I am thrilled that all I knew, going into Under the Skin, was that Scarlett Johansson plays a creepy woman who drives around Scotland in her van luring men to hitch a ride with her. That’s all I knew. What happened to the men afterwards, I didn’t know. And why she did all this, I had no idea either. I had avoided reviews to such a degree that I knew nothing, and even reviews that weren’t that spoiler-y gave a lot away.
It’s an art film, really. It’s a mood piece. It’s a repetitive and strange and dreamy collage. It doesn’t explain itself until almost the final frame, although there are clues dropped along the way. I imagine that Under the Skin is made for repeat viewings. It would seem a totally different film if I saw it again. I would know more. I would see more. I would understand more.
Jonathan Glazer directed. He is a major talent. Under the Skin had been in the working stage for about 10 years, and Scarlett Johansson had been attached to it for almost that long. Her stardom now is a much different thing than it was when she and Glazer first started talking about the film. Her stardom is now almost to supernova level. Her dedication and devotion to this totally strange project speaks very well of her. A lot of Under the Skin was filmed with hidden cameras, Scarlett Johansson’s character driving around and circulating, all on her own, with the crew hidden off somewhere far away. It was risky film-making, risky for Glazer, and risky for Johansson.
She is the only star in the film. The men she meets, the men she lures into her van, are all unknowns. Some of them don’t appear to be professional actors, although no less engaging and interesting because of that. Many times their Scottish accents are so thick that I could barely understand them, but the film provides no subtitles. It adds to the dreamy foreign feeling of the film.
Who is this woman? We see her driving around the streets, staring out the window at passersby. She asks men for directions. She engages them in conversation. “Do you live alone?” “Do you live near here?” It seems that it’s a disarming tactic. She knows she’s pretty, she knows that the men will want to be with her, and she uses that. At least that’s what it seems like, although by the end of the film that assumption is shattered.
Scarlett Johansson’s character has a partner-in-crime, a guy who zips around on a motorcycle, cleaning up her messes. Who is he? He never speaks. We never see his face. With no language explaining anything, it becomes clear that she is on some kind of mission. And it is clear, too, when she “goes rogue”. But all of this unfolds at a dreamy pace, repetitive, we see the same thing happen again and again and again. We get to know this woman’s serial killer routine. It is routine for her. We don’t know why she does it. We put all kinds of things onto her, we project. Or, I did. Is she sick of being drooled over? Is she sick of being “prey” to men so she turns the tables on them? All of these things are in the film, subtextually, thematically, without being spoken. There are deep fissures at work here, deep gaps in understanding, for us, AND for her. She has no life outside of her routine. Or no life that we see. We don’t see her eating, or sleeping. She always has on the same clothes. There is something … off … about her. She’s frightening. But more than that, she is foreign. “Other.” It’s a marvelous performance. It takes great patience and trust to pull off a performance like this, a performance that doesn’t explain itself.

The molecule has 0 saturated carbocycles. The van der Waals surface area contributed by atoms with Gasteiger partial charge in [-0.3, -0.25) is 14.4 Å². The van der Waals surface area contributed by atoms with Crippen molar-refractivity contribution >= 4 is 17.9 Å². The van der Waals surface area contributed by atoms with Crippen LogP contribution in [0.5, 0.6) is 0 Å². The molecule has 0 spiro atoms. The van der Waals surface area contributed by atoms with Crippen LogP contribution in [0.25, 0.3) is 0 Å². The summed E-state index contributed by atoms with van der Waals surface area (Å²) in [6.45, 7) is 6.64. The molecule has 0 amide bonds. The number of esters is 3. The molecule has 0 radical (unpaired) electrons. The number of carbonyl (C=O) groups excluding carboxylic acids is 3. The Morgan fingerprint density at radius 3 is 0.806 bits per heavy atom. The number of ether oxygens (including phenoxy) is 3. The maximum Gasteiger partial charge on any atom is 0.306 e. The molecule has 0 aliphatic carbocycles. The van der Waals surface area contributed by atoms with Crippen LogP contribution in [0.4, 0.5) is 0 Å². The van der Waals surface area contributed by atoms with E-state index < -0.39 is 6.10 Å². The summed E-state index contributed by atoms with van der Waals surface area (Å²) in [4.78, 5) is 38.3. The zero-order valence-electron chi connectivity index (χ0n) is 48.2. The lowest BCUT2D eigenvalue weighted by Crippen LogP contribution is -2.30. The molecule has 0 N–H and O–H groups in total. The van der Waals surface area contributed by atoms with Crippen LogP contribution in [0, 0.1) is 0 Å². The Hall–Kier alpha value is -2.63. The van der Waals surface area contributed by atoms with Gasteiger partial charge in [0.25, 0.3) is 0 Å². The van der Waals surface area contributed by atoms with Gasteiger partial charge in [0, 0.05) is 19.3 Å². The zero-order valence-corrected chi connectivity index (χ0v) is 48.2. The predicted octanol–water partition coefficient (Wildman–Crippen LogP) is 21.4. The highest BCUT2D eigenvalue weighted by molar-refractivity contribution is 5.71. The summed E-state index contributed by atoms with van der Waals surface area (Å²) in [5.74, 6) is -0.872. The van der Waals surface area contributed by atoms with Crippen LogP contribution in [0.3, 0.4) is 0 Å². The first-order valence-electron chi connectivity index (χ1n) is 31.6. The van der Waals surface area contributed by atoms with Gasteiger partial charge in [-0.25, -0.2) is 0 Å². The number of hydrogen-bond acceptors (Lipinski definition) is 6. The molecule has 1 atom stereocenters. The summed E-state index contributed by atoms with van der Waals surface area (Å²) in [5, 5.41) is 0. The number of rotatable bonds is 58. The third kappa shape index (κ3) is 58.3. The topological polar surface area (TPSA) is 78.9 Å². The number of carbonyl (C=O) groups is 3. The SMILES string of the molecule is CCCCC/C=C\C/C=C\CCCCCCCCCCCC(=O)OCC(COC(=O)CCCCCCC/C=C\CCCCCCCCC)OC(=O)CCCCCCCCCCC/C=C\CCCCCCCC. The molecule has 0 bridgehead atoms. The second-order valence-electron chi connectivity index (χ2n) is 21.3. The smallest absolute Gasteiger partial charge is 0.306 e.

The sound design of the film is superb. There are what sounds like drum beats going on, slow and insistent, throughout almost the whole entire film. It becomes like a heartbeat, it becomes the ritualistic soundtrack to what is an extremely ritualistic film.
Who is she? What does she want? Who is the guy on the motorcycle? What is that weird black-oily space where she takes her pick-ups? Where do the men go?
You’ll just have to see the film for yourself. It leaves you with more questions than answers, although the most important question is indeed answered at the very end. You’ve sensed it coming, you’ve sensed its presence, and when it is revealed there is a beautiful and calm recognition of how right it is, there is a feeling of, “Of course … of course … THAT’S what’s been going on … Yes, yes, I can see it now.” And you realize, suddenly, what you’ve actually been watching. You realize, suddenly, what story you’ve actually been in all along. And of course the clues have been staring you in the face from the get-go. The clue is in the title.
It’s a hell of a film. I can’t believe it’s playing in huge multiplexes. I saw it at an early-morning show at a giant multiplex in Union Square, and the theatre was packed. The audience was silent and engrossed. You could have heard a pin drop in that theatre. Surrounded by superhero movies and encroaching blockbusters, Under the Skin is a total anomaly, and is a beautiful reminder of the willingness of audiences to engage with challenging material.